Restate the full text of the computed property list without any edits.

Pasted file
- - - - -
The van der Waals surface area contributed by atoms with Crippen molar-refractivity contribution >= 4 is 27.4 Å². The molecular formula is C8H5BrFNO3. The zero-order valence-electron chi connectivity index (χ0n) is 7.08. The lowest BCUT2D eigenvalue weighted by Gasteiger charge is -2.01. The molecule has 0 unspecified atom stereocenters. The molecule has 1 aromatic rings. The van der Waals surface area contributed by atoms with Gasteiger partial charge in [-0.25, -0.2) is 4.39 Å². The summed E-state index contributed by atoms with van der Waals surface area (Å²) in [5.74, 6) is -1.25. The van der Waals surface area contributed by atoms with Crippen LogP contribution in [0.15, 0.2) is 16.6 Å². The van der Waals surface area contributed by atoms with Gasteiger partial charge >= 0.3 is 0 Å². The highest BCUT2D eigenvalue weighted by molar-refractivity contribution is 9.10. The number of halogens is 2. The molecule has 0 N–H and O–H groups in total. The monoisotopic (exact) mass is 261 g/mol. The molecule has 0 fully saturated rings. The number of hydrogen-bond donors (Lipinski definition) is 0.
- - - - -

The van der Waals surface area contributed by atoms with Crippen molar-refractivity contribution >= 4 is 27.4 Å². The molecular formula is C8H5BrFNO3. The zero-order valence-electron chi connectivity index (χ0n) is 7.08. The lowest BCUT2D eigenvalue weighted by Gasteiger charge is -2.01. The molecule has 0 unspecified atom stereocenters. The molecule has 1 aromatic rings. The van der Waals surface area contributed by atoms with Gasteiger partial charge in [-0.25, -0.2) is 4.39 Å². The summed E-state index contributed by atoms with van der Waals surface area (Å²) in [5.74, 6) is -1.25. The van der Waals surface area contributed by atoms with Crippen LogP contribution in [0.15, 0.2) is 16.6 Å². The van der Waals surface area contributed by atoms with Gasteiger partial charge >= 0.3 is 0 Å². The highest BCUT2D eigenvalue weighted by molar-refractivity contribution is 9.10. The number of halogens is 2. The molecule has 0 N–H and O–H groups in total. The monoisotopic (exact) mass is 261 g/mol. The molecule has 0 fully saturated rings. The number of hydrogen-bond donors (Lipinski definition) is 0.